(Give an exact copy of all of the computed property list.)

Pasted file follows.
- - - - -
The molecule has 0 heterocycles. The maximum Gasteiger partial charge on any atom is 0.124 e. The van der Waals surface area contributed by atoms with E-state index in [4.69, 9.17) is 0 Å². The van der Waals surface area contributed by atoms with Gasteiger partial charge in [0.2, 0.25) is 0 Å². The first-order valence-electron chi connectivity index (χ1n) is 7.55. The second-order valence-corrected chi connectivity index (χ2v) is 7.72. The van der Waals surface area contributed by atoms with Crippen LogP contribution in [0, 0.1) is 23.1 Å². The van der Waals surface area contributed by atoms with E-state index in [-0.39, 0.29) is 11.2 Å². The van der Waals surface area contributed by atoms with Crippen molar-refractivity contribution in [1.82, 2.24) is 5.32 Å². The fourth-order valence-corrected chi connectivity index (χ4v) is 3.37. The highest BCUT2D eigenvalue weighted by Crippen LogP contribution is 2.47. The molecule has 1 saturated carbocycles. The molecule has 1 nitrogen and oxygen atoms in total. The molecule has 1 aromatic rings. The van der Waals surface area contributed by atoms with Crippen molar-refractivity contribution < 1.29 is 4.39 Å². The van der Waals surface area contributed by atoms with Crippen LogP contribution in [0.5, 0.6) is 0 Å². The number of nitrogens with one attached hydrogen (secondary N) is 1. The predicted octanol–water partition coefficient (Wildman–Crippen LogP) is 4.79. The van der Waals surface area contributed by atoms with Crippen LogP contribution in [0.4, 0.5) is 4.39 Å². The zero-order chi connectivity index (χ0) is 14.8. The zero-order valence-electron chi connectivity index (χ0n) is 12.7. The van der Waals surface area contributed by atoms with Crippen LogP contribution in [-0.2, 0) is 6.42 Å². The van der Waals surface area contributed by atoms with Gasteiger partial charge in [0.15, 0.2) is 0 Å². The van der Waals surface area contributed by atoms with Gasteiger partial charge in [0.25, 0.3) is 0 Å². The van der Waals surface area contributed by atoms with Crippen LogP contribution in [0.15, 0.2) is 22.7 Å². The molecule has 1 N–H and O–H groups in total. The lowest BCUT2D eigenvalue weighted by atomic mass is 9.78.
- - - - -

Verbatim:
The molecule has 0 heterocycles. The maximum Gasteiger partial charge on any atom is 0.124 e. The van der Waals surface area contributed by atoms with E-state index in [4.69, 9.17) is 0 Å². The van der Waals surface area contributed by atoms with Gasteiger partial charge in [0.2, 0.25) is 0 Å². The first-order valence-electron chi connectivity index (χ1n) is 7.55. The second-order valence-corrected chi connectivity index (χ2v) is 7.72. The van der Waals surface area contributed by atoms with Crippen LogP contribution in [0, 0.1) is 23.1 Å². The van der Waals surface area contributed by atoms with E-state index in [-0.39, 0.29) is 11.2 Å². The van der Waals surface area contributed by atoms with Crippen molar-refractivity contribution in [1.82, 2.24) is 5.32 Å². The fourth-order valence-corrected chi connectivity index (χ4v) is 3.37. The highest BCUT2D eigenvalue weighted by Crippen LogP contribution is 2.47. The molecule has 1 saturated carbocycles. The molecule has 1 nitrogen and oxygen atoms in total. The molecule has 1 aromatic rings. The van der Waals surface area contributed by atoms with Crippen molar-refractivity contribution < 1.29 is 4.39 Å². The van der Waals surface area contributed by atoms with Crippen LogP contribution in [0.5, 0.6) is 0 Å². The number of nitrogens with one attached hydrogen (secondary N) is 1. The predicted octanol–water partition coefficient (Wildman–Crippen LogP) is 4.79. The van der Waals surface area contributed by atoms with Crippen LogP contribution in [0.4, 0.5) is 4.39 Å². The zero-order chi connectivity index (χ0) is 14.8. The zero-order valence-electron chi connectivity index (χ0n) is 12.7. The van der Waals surface area contributed by atoms with Crippen LogP contribution in [-0.2, 0) is 6.42 Å². The van der Waals surface area contributed by atoms with Gasteiger partial charge in [0.15, 0.2) is 0 Å². The van der Waals surface area contributed by atoms with Gasteiger partial charge in [0.25, 0.3) is 0 Å². The van der Waals surface area contributed by atoms with Crippen LogP contribution in [0.15, 0.2) is 22.7 Å². The molecule has 1 N–H and O–H groups in total. The lowest BCUT2D eigenvalue weighted by atomic mass is 9.78.